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Kyoto Countries Below Reduction Target, But Within Striking Distance

The industrialized countries that have ratified the 1997 Kyoto Protocol are tracking to a reduction in greenhouse gas emissions of a combined 3.5% below 1990 levels during the first commitment period (2008–2012), according to the acting head of the United Nations Framework Convention on Climate Change, Richard Kinley.

Under the Kyoto Protocol, 34 industrialized countries and the EEC are required to reduce greenhouse gas emissions by at least 5% below 1990 levels between 2008 and 2012. A total of 160 Parties to the Protocol have now ratified the treaty, which entered into force on 16 February 2005.

With the help of additional measures and the use of Kyoto market-based mechanisms, they will as a group be able to reach their agreed Kyoto reduction targets.

—Richard Kinley

In addition to the direct reduction of emissions, the Kyoto Protocol allows countries to meet their emission targets through the Kyoto mechanisms. For example, the clean development mechanism allows industrialized countries to generate emission credits or allowances through investment in emission reductions projects in developing countries.

The currently known project potential of the clean development mechanism is estimated to generate over 700 million tonnes of emission reductions by the end of 2012, the first commitment period of the Kyoto Protocol. This is almost as much as the annual greenhouse gas emissions of Canada.

—Christine Zumkeller, Coordinator of the Project-based Mechanisms Program

According to reports by industrialized countries submitted to the UNFCCC secretariat at the beginning of 2006, many countries have already made progress in putting in place policies and enacting relevant legislative, regulatory and institutional frameworks for achieving their Kyoto commitments.

Setting these actions in motion will be the success of Kyoto, but more is needed. The implementation of the Protocol will help to drive the technology innovation needed to further bring down emissions.

—Richard Kinley

The most recent report by the US Department of Energy shows that US emissions of greenhouse gases have increased by 15.8% over 1990 levels. (Earlier post.)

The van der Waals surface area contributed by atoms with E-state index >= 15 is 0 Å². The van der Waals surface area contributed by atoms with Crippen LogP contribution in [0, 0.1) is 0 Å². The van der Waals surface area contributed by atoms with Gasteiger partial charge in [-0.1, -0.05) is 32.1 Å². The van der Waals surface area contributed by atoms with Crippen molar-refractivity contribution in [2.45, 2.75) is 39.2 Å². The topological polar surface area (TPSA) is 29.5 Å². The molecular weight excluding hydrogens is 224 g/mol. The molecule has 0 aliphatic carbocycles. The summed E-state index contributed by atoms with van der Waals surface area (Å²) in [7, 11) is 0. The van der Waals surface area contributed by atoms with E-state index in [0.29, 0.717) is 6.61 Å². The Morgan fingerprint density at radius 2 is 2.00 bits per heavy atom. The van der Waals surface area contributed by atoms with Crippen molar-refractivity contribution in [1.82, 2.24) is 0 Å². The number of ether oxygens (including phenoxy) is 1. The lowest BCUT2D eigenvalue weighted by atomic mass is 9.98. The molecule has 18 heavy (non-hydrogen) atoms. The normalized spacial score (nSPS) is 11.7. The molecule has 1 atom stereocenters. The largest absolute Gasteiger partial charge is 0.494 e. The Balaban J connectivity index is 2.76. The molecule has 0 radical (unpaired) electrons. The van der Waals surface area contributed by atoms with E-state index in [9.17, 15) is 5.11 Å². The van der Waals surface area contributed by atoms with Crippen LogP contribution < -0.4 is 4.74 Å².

"The most recent report by the US Department of Energy shows that US emissions of greenhouse gases have increased by 15.8% over 1990 levels."

On positive note: tax credits for this year's residential, energy efficient appliances, insulation and most importatly solar power and solar heating increased.

I see tide slowly reversing. You cannot deny global warming for ever.


We Europeans have for years chosen to heavily tax gasoline, thereby reducing consumption (and CO2 emissions) and leaving oil at a lower price for US consumers. Isn't it time for a global agreement on gasoline tax levels?


We Americans have for years choosen to drive gas guzzlers thereby increasing consumption and prices for everybody else. We also work hard trying to keep gasoline prices low(even if it will require our sons and doughters to be killed in a process)so we can drive those gas guzzlers to our suburbs. Because of that we are driving force of world economy.

But seriously, Europeans choose to heavily tax gasoline in order to decrease their dependence on foreign oil. They partially succeeded in this task. But it is not true that they decreased total consumption. They only slowed down increases of consumption. Don't get me wrong, it is still better than US.



It is interesteing that Mr. Kinley did not provide the current emissions and goals for each signatory nation. I have a feeling that most of that reduction is due the collapse of Soviet Bloc economies in the 1990's. Especially since we have learned that Canada, Spain and others have increased their GHG emissions at a far greater rate than the US since 1990.


I'd really like to know how these countries are cutting back on the coal based emissions. Are any of these countries sequestering the CO2?

Harvey D

Quintupling Alberta's Tar Sand activities to increase fossil Oil exports to USA, China and India will boost Canada's GHG to record highs in the next 10-15 years. Canada cannot meet Kyoto's commitments while increasing Tar Sands activities. Using coal (as planned) to produce heat/steam to switch to In-Situ extraction will not help. Short of a hefty carbon tax ($25/barrel or more) to limit this type of Oil production, Canada will quickly become the number one country for GHG per capita. Kyoto becomes meaningless and Canada will pull out of the treaty signed a few months ago. Since Tar Sand major products are not used in Canada but are part of the 2 million barrels/day exported to USA, huge amount of GHG are effectively transfered from USA to Canada.


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